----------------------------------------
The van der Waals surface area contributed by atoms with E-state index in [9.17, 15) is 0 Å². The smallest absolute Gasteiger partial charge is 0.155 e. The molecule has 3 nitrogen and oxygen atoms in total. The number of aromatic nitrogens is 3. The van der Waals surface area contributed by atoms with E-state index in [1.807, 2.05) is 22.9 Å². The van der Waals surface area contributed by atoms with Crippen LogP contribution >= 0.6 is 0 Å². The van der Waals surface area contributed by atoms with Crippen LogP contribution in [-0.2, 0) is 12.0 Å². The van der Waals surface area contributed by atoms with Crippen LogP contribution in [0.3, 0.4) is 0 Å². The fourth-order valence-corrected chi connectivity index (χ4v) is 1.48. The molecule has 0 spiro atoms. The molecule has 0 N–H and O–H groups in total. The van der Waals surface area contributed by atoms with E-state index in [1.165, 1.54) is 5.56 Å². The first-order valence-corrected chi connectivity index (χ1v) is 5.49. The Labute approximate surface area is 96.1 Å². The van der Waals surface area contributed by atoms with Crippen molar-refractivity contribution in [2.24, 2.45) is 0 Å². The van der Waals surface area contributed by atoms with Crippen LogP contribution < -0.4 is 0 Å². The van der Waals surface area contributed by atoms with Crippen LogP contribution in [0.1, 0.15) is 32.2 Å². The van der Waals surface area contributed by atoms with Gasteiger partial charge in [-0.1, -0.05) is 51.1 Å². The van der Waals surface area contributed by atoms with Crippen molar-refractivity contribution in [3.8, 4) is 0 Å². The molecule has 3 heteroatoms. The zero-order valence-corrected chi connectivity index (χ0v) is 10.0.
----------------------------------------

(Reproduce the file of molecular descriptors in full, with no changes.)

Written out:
The van der Waals surface area contributed by atoms with E-state index in [9.17, 15) is 0 Å². The smallest absolute Gasteiger partial charge is 0.155 e. The molecule has 3 nitrogen and oxygen atoms in total. The number of aromatic nitrogens is 3. The van der Waals surface area contributed by atoms with E-state index in [1.807, 2.05) is 22.9 Å². The van der Waals surface area contributed by atoms with Crippen LogP contribution >= 0.6 is 0 Å². The van der Waals surface area contributed by atoms with Crippen LogP contribution in [-0.2, 0) is 12.0 Å². The van der Waals surface area contributed by atoms with Crippen LogP contribution in [0.3, 0.4) is 0 Å². The fourth-order valence-corrected chi connectivity index (χ4v) is 1.48. The molecule has 0 spiro atoms. The molecule has 0 N–H and O–H groups in total. The van der Waals surface area contributed by atoms with E-state index in [1.165, 1.54) is 5.56 Å². The first-order valence-corrected chi connectivity index (χ1v) is 5.49. The Labute approximate surface area is 96.1 Å². The van der Waals surface area contributed by atoms with Crippen molar-refractivity contribution in [2.24, 2.45) is 0 Å². The van der Waals surface area contributed by atoms with Crippen LogP contribution < -0.4 is 0 Å². The van der Waals surface area contributed by atoms with Crippen LogP contribution in [0.1, 0.15) is 32.2 Å². The van der Waals surface area contributed by atoms with Gasteiger partial charge in [-0.1, -0.05) is 51.1 Å². The van der Waals surface area contributed by atoms with Crippen molar-refractivity contribution in [3.8, 4) is 0 Å². The molecule has 3 heteroatoms. The zero-order valence-corrected chi connectivity index (χ0v) is 10.0.